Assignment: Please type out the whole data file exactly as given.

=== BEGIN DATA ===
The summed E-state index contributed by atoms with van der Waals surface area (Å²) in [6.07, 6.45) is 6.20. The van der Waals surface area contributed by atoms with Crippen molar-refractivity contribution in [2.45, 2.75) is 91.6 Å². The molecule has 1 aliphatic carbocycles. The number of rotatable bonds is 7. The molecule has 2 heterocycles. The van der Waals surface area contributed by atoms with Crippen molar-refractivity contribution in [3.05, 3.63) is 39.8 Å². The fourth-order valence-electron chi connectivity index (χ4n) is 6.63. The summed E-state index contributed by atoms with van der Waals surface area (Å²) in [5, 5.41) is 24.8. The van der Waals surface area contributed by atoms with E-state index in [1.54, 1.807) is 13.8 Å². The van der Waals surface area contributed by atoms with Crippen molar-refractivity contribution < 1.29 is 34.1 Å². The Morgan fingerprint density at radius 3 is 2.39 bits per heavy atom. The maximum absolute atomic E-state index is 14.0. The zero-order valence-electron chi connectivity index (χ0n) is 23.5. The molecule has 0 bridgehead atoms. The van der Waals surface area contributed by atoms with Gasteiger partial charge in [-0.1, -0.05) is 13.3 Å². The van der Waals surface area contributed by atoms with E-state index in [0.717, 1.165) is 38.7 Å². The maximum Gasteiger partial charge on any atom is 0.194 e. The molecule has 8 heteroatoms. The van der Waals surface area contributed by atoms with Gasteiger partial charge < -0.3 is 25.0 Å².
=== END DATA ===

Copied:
The summed E-state index contributed by atoms with van der Waals surface area (Å²) in [6.07, 6.45) is 6.20. The van der Waals surface area contributed by atoms with Crippen molar-refractivity contribution in [2.45, 2.75) is 91.6 Å². The molecule has 1 aliphatic carbocycles. The number of rotatable bonds is 7. The molecule has 2 heterocycles. The van der Waals surface area contributed by atoms with Crippen molar-refractivity contribution in [3.05, 3.63) is 39.8 Å². The fourth-order valence-electron chi connectivity index (χ4n) is 6.63. The summed E-state index contributed by atoms with van der Waals surface area (Å²) in [5, 5.41) is 24.8. The van der Waals surface area contributed by atoms with E-state index in [1.54, 1.807) is 13.8 Å². The van der Waals surface area contributed by atoms with Crippen molar-refractivity contribution < 1.29 is 34.1 Å². The Morgan fingerprint density at radius 3 is 2.39 bits per heavy atom. The maximum absolute atomic E-state index is 14.0. The zero-order valence-electron chi connectivity index (χ0n) is 23.5. The molecule has 0 bridgehead atoms. The van der Waals surface area contributed by atoms with Gasteiger partial charge in [-0.1, -0.05) is 13.3 Å². The van der Waals surface area contributed by atoms with E-state index in [0.717, 1.165) is 38.7 Å². The maximum Gasteiger partial charge on any atom is 0.194 e. The molecule has 8 heteroatoms. The van der Waals surface area contributed by atoms with Gasteiger partial charge < -0.3 is 25.0 Å².